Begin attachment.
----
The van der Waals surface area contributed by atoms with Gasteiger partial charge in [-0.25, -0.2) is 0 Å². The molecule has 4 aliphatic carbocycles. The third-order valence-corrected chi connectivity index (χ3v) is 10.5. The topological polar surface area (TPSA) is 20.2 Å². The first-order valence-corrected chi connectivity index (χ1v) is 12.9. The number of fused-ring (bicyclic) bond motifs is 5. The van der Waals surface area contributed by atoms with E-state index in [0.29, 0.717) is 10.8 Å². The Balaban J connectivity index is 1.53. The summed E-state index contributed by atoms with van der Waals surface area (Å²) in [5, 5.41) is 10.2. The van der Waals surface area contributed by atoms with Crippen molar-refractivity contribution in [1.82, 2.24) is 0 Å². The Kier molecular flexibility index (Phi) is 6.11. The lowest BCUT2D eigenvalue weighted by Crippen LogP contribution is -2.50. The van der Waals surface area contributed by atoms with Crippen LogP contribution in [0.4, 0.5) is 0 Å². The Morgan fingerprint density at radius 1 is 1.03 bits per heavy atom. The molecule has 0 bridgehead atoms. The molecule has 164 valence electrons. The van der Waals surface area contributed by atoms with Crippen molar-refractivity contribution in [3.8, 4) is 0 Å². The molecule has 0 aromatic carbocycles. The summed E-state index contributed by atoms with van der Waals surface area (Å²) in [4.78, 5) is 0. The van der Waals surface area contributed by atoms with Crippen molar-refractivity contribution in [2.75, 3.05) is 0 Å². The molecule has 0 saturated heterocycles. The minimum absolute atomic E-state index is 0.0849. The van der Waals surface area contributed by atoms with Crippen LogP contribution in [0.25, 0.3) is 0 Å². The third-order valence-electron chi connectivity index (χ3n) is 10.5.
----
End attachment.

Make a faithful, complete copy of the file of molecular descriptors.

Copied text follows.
The van der Waals surface area contributed by atoms with Gasteiger partial charge in [-0.25, -0.2) is 0 Å². The molecule has 4 aliphatic carbocycles. The third-order valence-corrected chi connectivity index (χ3v) is 10.5. The topological polar surface area (TPSA) is 20.2 Å². The first-order valence-corrected chi connectivity index (χ1v) is 12.9. The number of fused-ring (bicyclic) bond motifs is 5. The van der Waals surface area contributed by atoms with E-state index in [0.29, 0.717) is 10.8 Å². The Balaban J connectivity index is 1.53. The summed E-state index contributed by atoms with van der Waals surface area (Å²) in [5, 5.41) is 10.2. The van der Waals surface area contributed by atoms with Crippen molar-refractivity contribution in [1.82, 2.24) is 0 Å². The Kier molecular flexibility index (Phi) is 6.11. The lowest BCUT2D eigenvalue weighted by Crippen LogP contribution is -2.50. The van der Waals surface area contributed by atoms with Crippen LogP contribution in [0.4, 0.5) is 0 Å². The Morgan fingerprint density at radius 1 is 1.03 bits per heavy atom. The molecule has 0 bridgehead atoms. The molecule has 164 valence electrons. The van der Waals surface area contributed by atoms with Crippen molar-refractivity contribution in [3.8, 4) is 0 Å². The molecule has 0 aromatic carbocycles. The summed E-state index contributed by atoms with van der Waals surface area (Å²) in [4.78, 5) is 0. The van der Waals surface area contributed by atoms with Crippen molar-refractivity contribution in [2.75, 3.05) is 0 Å². The molecule has 0 saturated heterocycles. The minimum absolute atomic E-state index is 0.0849. The van der Waals surface area contributed by atoms with Crippen LogP contribution in [0.25, 0.3) is 0 Å². The third-order valence-electron chi connectivity index (χ3n) is 10.5.